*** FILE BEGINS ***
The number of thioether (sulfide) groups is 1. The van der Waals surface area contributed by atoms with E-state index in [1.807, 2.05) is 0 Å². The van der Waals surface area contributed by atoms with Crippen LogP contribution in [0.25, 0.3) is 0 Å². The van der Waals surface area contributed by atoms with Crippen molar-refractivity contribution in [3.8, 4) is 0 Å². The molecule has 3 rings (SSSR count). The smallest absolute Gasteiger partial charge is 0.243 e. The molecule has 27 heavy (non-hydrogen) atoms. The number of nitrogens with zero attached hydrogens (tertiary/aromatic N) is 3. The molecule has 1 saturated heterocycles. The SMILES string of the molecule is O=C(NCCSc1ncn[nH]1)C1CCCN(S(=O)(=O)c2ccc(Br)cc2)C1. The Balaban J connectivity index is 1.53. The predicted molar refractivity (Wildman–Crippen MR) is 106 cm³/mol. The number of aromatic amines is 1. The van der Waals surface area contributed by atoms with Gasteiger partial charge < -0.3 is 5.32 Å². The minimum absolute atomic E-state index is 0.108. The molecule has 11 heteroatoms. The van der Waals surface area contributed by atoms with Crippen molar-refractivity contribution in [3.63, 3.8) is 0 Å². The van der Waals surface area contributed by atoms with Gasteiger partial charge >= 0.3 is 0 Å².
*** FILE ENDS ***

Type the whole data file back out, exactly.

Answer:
The number of thioether (sulfide) groups is 1. The van der Waals surface area contributed by atoms with E-state index in [1.807, 2.05) is 0 Å². The van der Waals surface area contributed by atoms with Crippen LogP contribution in [0.25, 0.3) is 0 Å². The van der Waals surface area contributed by atoms with Crippen molar-refractivity contribution in [3.8, 4) is 0 Å². The molecule has 3 rings (SSSR count). The smallest absolute Gasteiger partial charge is 0.243 e. The molecule has 27 heavy (non-hydrogen) atoms. The number of nitrogens with zero attached hydrogens (tertiary/aromatic N) is 3. The molecule has 1 saturated heterocycles. The SMILES string of the molecule is O=C(NCCSc1ncn[nH]1)C1CCCN(S(=O)(=O)c2ccc(Br)cc2)C1. The Balaban J connectivity index is 1.53. The predicted molar refractivity (Wildman–Crippen MR) is 106 cm³/mol. The number of aromatic amines is 1. The van der Waals surface area contributed by atoms with Gasteiger partial charge < -0.3 is 5.32 Å². The minimum absolute atomic E-state index is 0.108. The molecule has 11 heteroatoms. The van der Waals surface area contributed by atoms with Crippen molar-refractivity contribution in [3.63, 3.8) is 0 Å². The van der Waals surface area contributed by atoms with Gasteiger partial charge >= 0.3 is 0 Å².